FDA Grants ODD to AP303 for Treatment of Patients With Autosomal Dominant Polycystic Kidney Disease


The ODD comes after AP303 presented meaningful improvements in renal survival in an ADPKD and the completion of the first study that evaluated healthy human participants.

Human kidneys -- Image credit: Crystal light | stock.adobe.com

Image credit: Crystal light | stock.adobe.com

About the Trial

Trial Name: A Safety, Tolerability, and Pharmacokinetics Study of AP303 in Healthy Subjects

ClinicalTrials.gov ID: NCT05503693

Sponsor: Alebund Pty Ltd

Completion Date: July 7, 2023

The FDA has granted an orphan drug designation (ODD) to AP303 (Alebund Pharmaceuticals) for the treatment of patients with autosomal dominant polycystic kidney disease (ADPKD). The novel drug demonstrated meaningful improvement of renal survival in an ADPKD mice model and completed its first in-human study in healthy participants.1

ADPKD is the most common monogenic kidney disease and is 1 of the leading causes of end-stage kidney disease in adults worldwide. The condition is portrayed with the development and expansion of cysts that are present throughout the kidney parenchyma. Further, the condition is caused by mutations in the PDK1 or PKD2 genes (78% and 15% of disease pedigrees, respectively) and treatment recommendation for those with ADPKD includes antihypertensive treatment, dietary restrictions, and pharmacotherapy, though this is only applicable to a small population of patients. Currently, more treatment options that are broadly applicable and have fewer adverse effects (AEs) are needed to slow the decline of kidney function and improve kidney outcomes for these patients.1

The ODD comes after a single-center, randomized, double-blind, placebo-controlled trial which evaluated the safety, tolerability, and pharmacokinetics of AP303 in healthy adult participants. Participants were aged 18 to 55 years and had body mass indexes between 18 to 32 kg/m2, and female participants were not pregnant and used 2 forms of birth control. The study consisted of 2 parts: part A, which was a single ascending dose phase that enrolled 4 cohorts of healthy participants; and part B, which was a multiple ascending dose phase that enrolled 3 cohorts of healthy participants. In 1 of the 4 cohorts in part A, participants were asked to fast to investigate the potential effects of AP303 and food.2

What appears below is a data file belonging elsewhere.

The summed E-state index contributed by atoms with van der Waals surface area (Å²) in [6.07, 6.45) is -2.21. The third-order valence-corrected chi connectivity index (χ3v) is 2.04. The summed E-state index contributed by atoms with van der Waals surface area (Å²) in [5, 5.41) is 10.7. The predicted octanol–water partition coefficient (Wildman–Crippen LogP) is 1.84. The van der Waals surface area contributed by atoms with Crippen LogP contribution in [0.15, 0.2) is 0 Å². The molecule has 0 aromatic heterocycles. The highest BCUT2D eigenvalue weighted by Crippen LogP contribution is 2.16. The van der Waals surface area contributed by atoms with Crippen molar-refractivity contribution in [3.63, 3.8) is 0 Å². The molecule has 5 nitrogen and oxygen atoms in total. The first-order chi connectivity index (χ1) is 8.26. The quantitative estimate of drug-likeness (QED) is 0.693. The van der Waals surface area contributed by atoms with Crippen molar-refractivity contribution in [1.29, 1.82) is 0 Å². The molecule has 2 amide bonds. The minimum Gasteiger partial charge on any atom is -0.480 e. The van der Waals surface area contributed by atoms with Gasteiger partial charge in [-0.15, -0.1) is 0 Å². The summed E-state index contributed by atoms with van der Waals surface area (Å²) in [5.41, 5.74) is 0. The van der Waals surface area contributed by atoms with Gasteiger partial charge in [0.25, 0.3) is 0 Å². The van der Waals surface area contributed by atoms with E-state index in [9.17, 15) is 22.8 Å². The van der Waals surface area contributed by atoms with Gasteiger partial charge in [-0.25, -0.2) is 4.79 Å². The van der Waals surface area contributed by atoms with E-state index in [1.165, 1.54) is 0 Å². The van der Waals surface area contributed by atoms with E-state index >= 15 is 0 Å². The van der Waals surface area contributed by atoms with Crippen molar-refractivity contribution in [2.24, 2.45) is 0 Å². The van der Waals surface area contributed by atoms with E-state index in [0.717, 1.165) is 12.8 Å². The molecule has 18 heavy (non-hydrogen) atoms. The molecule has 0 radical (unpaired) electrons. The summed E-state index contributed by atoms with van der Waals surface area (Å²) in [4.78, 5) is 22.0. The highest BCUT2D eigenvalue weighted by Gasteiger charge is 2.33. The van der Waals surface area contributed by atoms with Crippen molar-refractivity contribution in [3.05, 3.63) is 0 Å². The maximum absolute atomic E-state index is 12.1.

Patients received treatment with oral AP303 as low as 50 μg and increased as high as 600 μg, with the placebo comparator groups receiving the same dosage amounts. The primary end points of the trial included incidence and severity of AEs, multiple dose safety outcome measures, and pharmacokinetic characteristics following both single and multiple doses, and secondary end points included single dose and food effect safety outcome measures.2

The FDA grants ODDs to support the development and evaluation of potential new medicines that are intended to treat, diagnose, or prevent rare diseases and disorders. The ODD demonstrates the need for new treatment options of patients living with ADPDK as well as the potential AP303 has in treating this population.1

"We are very excited that AP303 has been granted ODD by the FDA,” said Gavin Xia, co-founder, chairman, and CEO of Alebund, in a press release. "It is an important milestone for Alebund as well as our efforts to address the significant unmet medical needs with ADPKD. We look forward to advancing AP303 to improve future treatment options for patients in need.”1

1. PR Newswire. Alebund's Innovative Investigational Drug AP303 Receives FDA Orphan Drug Designation (ODD) for the Treatment of Autosomal Dominant Polycystic Kidney Disease (ADPKD). News release. March 29, 2024. Accessed March 29, 2024. https://prnmedia.prnewswire.com/news-releases/alebunds-innovative-investigational-drug-ap303-receives-fda-orphan-drug-designation-odd-for-the-treatment-of-autosomal-dominant-polycystic-kidney-disease-adpkd-302101896.html
2. A Safety, Tolerability, and Pharmacokinetics Study of AP303 in Healthy Subjects.ClinicalTrials.gov identifier: NCT05503693. Updated July 17, 2023. Accessed March 29, 2024. https://www.clinicaltrials.gov/study/NCT05503693
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